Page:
Reviewing financials is a crucial part of the evaluation process when deciding whether or not to donate money to a charity.  It should be a part of the evaluation process when a large sum of money is being donated in order to ensure that the money is being used in the most effective way possible.

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Charity Financials 101

 Charity Financials 101

Charity Financials 101

Charity Financials 101

One of the most important things to consider when evaluating a charity that you may want to donate to is its financial standing.  What good is it to donate or volunteer for a charity that means well but cannot effectively achieve its programming goal because it is financially unstable?  Assuring the financial stability of a nonprofit organization is a crucial part of the evaluation process.

There are many resources available on the internet to gain information about charities.  Guidestar and Charity Navigator are both charity search engines that provide financial profiles of thousands of charities for people to take advantage of. 

The most valuable source of information that these resources provide is access to a charity’s IRS Form 990.  An IRS Form 990 is a document that all 501(c)(3) nonprofit organizations must fill out in order to receive tax exemption benefits from the government as well as to ensure tax deductibility of donations made to them.  Although it is not exactly reader friendly, the form provides a great deal of financial information about a charity that is very useful in the evaluation process.

The first page of the IRS Form 990 provides information about the total revenue and expenses of the organization, net revenue, and the governing body of the charity.  Lines 3 and 4 provide information about the number of voting members of the governing body and the number of independent voting members in the voting body, respectively.  In a good charity, these two numbers will be identical.  Below that, in lines 5 and 6, are the number of employees and volunteers that the charity has.  Lines 8-12 show sources of income, with line 12 showing the total revenue of the organization.  Lines 13-19 show expenses of the organization.  Line 15 specifically shows total monetary compensation given to employees.  Line 16a is particularly important as it shows how much the charity pays an independent professional fundraising company to fundraise for them.  A big number in this section can raise a red flag, depending on the type of charity.  Be cautious of this line.  Following that is line 18, which shows total expenses of the organization.  Of great importance is line 19, which shows the net income of the organization for that fiscal year and for the prior fiscal year.  Both years should show a positive number; otherwise that is another red flag against the charity.  Inability to remain in the positive hints towards a financially unstable organization.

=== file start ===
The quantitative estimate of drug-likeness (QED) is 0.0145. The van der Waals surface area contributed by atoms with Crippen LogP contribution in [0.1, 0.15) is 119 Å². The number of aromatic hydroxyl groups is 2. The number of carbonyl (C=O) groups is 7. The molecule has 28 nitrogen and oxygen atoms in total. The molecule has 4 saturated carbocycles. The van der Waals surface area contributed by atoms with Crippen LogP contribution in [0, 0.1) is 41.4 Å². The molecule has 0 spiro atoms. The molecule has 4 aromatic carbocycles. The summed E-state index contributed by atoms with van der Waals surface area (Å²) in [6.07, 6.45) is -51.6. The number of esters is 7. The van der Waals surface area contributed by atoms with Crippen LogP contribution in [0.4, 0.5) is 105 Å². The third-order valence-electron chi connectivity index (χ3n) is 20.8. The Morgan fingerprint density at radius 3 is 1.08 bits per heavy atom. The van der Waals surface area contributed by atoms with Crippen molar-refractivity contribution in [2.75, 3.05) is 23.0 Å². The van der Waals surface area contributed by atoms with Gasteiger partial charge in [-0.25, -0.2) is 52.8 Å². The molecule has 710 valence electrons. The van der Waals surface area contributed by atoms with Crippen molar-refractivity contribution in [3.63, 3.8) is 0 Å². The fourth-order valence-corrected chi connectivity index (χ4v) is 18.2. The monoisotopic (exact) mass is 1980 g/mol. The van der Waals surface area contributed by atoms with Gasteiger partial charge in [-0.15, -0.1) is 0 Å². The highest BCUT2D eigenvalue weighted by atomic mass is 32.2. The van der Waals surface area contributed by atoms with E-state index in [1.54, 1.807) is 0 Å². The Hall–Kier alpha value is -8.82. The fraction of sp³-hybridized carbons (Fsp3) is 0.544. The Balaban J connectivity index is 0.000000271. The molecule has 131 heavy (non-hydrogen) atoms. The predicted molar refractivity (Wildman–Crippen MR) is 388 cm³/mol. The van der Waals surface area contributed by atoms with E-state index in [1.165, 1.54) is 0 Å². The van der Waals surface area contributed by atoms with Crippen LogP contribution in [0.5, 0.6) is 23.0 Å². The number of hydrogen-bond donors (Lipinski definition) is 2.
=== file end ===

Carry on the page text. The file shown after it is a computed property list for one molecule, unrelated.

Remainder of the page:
Page two, which holds part 3 of the IRS Form 990, shows the statement of program service accomplishments.  This page is very useful because it shows in detail what the program expenses are going into.  The expense description on this page should align with the mission of the organization.  If not, this is another red flag as it demonstrates that the charity is not spending its resources on its intended programming.

Part 4 of the form houses several informative questions about the organization.  Depending on what you are looking for in your charity, these questions may or may not be relevant to you.  However, line 17 is relevant to everyone.  Line 17 asks if the organization spent more than $15,000 on a professional fundraiser.  Depending on the size and type of organization, an answer of “yes” to this question could be a red flag.